He did not waste his time. During his four years reign from 37-41 contemporary sources gave him a reputation of cruelty, extravagance and sexual perversity, describing him as an insane tyrant. Whether this reputation is completely reliable is unknown.

This cuirass bust of the emperor, i.e. the emperor being dressed in armour is from Rome and made from solid marble.

Old Roman woman

This wonderful realistic marble bust of an old Roman woman was found in the Licinians grave in Rome. It is dated from the 1st century AD.

It is an extremely realistic portrait. She has some wrinkles around her mouth and a little double chin. She has a nodus on her forehead, a hairstyle popular 30 BC.

As a Roman woman she is dressed in a stole over her tunic.

Saving Oslo's past

Oslo has a history going back 1000 years. Still very little is left from its earliest history, as most of the city has been built in wood. During the centuries fires ravaged the old city and its buildings were rebuilt - in wood. The few buildings made in stone were official and targets for armies, and what was left after the wars fell into decay. After the 14th fire in 1624 the history of Oslo changed direction.

Christian IV, the renaissance king of Denmark and Norway decided to move the city from what is known as Gamlebyen to the areas close to the old fortress in order to protect it from invaders. Another crucial decision was to rebuild it in bricks and stone to protect it against new fires.

There are quite a few buildings left from this period and I will present them here at Enjoy Food & Travel. They are located in what is known as Kvadraturen, the area close to Akershus Fortress. Today these buildings from Oslo's past are listed and protected.

Outside the Oslo's walls, people continued to build their houses in wood. Here much have disappeared and the same level of consciousness is not present to preserve them.

As this old building in St. Hallvardsgate. Built in wood, probably in the late 19th century it is left to decay by their owners. Sadly the reason is greed, as ground in the centre of the Norwegian capital is getting more and more expensive. People often wait until the house is beyond repair, and then torn down.

Some will say that this is a part of the city's life cycle, its renewal. That is probably true. Still in this way Oslo is getting poorer as its history is vanishing.

The same thing is happening with the houses of Grønlandsleiret 55-57. These houses are even older than the house in St. Hallvardsgate. Grønlandsleiret 55 is more than 200 years old, dating back to the 1700s. It was ravaged by fire in the year 2000, and these beautiful buildings are left to decay.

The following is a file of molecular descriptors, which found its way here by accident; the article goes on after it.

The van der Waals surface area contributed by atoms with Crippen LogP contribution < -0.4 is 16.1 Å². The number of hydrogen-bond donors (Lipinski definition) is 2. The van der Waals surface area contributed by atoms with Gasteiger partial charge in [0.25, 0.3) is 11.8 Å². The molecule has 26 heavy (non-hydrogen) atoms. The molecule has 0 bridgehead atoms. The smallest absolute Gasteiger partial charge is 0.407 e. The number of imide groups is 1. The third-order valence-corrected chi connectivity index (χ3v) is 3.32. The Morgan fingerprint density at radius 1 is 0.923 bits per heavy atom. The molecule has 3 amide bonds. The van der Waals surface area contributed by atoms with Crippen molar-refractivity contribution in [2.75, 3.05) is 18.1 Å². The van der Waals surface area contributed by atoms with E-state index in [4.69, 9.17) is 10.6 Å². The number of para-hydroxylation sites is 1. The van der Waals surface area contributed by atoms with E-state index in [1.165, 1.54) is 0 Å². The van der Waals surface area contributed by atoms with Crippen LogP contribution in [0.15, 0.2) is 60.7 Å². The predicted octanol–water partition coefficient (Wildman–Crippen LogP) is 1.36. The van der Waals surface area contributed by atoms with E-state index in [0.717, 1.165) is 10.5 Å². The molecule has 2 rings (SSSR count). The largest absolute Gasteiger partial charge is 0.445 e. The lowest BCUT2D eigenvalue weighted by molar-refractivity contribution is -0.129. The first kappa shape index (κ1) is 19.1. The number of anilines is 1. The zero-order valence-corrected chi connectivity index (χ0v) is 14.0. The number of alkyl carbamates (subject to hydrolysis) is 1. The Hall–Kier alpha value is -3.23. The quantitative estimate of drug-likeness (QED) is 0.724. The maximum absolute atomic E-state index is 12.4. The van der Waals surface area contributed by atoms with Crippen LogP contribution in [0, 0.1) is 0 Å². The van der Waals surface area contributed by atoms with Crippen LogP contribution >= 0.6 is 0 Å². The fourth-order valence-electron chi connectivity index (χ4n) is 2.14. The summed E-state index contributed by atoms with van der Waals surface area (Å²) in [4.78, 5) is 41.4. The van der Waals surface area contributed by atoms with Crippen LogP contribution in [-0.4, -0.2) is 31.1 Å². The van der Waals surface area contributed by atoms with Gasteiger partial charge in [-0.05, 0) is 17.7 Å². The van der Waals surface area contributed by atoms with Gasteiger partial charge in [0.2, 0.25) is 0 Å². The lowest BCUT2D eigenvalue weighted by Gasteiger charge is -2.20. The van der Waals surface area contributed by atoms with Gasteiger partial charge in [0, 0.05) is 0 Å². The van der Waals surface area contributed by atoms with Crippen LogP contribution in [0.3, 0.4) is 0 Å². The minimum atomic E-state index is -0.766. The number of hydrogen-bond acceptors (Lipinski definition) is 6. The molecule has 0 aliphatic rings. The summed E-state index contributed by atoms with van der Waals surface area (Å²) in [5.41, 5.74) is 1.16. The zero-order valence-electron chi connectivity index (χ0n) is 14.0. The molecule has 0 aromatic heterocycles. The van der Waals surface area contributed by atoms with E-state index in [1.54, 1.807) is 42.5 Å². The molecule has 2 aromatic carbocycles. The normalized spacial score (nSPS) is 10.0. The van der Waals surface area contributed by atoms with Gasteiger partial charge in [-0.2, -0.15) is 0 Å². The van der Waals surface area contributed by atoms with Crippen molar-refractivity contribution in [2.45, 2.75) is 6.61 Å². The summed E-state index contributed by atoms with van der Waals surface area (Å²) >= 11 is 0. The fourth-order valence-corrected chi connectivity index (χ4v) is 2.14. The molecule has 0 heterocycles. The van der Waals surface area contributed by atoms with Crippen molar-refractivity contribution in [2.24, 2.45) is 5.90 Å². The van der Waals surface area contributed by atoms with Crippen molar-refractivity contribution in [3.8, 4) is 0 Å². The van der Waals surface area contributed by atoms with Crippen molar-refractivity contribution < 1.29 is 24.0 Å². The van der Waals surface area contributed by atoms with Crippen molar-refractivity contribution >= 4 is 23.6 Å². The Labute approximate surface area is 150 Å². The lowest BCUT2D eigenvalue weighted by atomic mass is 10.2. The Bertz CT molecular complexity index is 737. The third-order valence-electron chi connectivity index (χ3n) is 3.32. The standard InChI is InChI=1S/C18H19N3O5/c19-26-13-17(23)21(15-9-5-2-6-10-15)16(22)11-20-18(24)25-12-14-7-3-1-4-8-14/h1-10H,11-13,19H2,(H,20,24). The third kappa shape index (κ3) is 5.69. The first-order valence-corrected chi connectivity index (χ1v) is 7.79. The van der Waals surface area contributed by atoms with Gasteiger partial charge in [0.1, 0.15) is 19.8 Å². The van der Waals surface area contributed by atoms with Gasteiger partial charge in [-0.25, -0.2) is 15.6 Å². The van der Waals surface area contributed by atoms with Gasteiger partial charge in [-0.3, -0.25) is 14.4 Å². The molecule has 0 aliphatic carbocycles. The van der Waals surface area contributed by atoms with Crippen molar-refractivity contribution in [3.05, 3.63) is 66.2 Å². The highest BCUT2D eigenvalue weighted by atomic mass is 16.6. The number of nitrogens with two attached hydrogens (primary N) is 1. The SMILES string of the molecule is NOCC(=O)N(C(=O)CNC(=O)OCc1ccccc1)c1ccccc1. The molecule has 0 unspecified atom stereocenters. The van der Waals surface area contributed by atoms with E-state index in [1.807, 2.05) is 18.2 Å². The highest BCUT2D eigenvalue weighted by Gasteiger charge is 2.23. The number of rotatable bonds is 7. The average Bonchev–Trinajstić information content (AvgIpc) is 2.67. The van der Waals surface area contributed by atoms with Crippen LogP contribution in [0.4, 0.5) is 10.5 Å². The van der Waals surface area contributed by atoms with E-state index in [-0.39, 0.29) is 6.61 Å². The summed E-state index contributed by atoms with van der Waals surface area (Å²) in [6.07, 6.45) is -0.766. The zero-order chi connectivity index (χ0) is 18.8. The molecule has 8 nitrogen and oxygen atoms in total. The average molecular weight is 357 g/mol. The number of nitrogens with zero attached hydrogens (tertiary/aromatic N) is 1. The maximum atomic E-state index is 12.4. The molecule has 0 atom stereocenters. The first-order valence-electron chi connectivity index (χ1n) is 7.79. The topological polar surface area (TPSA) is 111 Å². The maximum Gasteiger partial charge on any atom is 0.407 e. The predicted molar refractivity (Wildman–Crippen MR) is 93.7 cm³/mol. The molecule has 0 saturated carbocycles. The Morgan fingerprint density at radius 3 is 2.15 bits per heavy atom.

There are so few buildings left here. You have Grønlands bydelshus, where you find the old tavern Asylet. One of the buildings newly renovated in the Grønland basar complex is said to be from the 1780s. It angers me that no one takes the responsibility and saves these beautiful buildings from our past.

Enjoy Food & Travel to Venice

Venice, the Pearl of the Adriatic sea was a cultural and political power to be reckoned with for centuries. The history of this powerful city state, built on islands, goes back nearly 2000 years. Today tourists from all over the world gather to admire its rich heritage.

March 22nd to 29th, my good friends and Enjoy Food & Travel co-writers Per and Susanne Koch will visit this beautiful city by the Adriatic.

They will stay at the Best Western Hotel Ala in the old city, a short walk from St. Mark's Square, the Academy of Fine Arts, the Fenice opera house, Palazzo Grassi and Ca' Rezzonico. The building goes back three centuries and the hotel has furniture from the 19th and 20th century.

Susanne and Per are interesting in history, religion and art. They will share their impressions of this rich cultural centre here on Enjoy Food & Travel

Sunday, March 16, 2008

Enjoy spends summer 2008 in Sitges

The travel plans for 2008 is getting clearer for the Enjoy Food & Travel team. I am excited that I will revisit Spain with my god pal Terje. Last year we had a wonderful time Barcelona, and during our stay we spent a day in Sitges, as two other Norwegians friends stayed at Santa Maria Hotel. This was a seriously great place to be, so great in fact that we have booked a large double room with a terrace at the same hotel from Monday 16th until Sunday 22nd of June.

Other places the Enjoy Food & Travel team plan to travel in the coming year is the following:
  • Copenhagen, March 19th to March 23rd
  • Venice, March 22nd to March 29th
  • Copenhagen, April 22nd to April 24th
  • Sitges, June 16th to June 22nd
  • Montenegro, July 2008
  • Boston, September 2008
  • Christmas destination, December 2008 - December 2009.
So enjoy an interesting food & travel year in 2008

The Vigeland sculpture park

One of the largest tourist attractions in Oslo is the sculpture park commemorating the Norwegian sculptor Gustav Vigeland. It is located in the affluent Majorstuen - Frogner area of the Norwegian capital and consists of around 200 sculptures in granite and bronze. Personally I find it rather ugly and think it is a tourist trap to be avoided. One of my objections to the park is that Gustav Vigeland created his works in a period during the rise of German national socialism and Soviet communism, and the park reflects this Zeites Geist clearly. That is nothing to commemorate.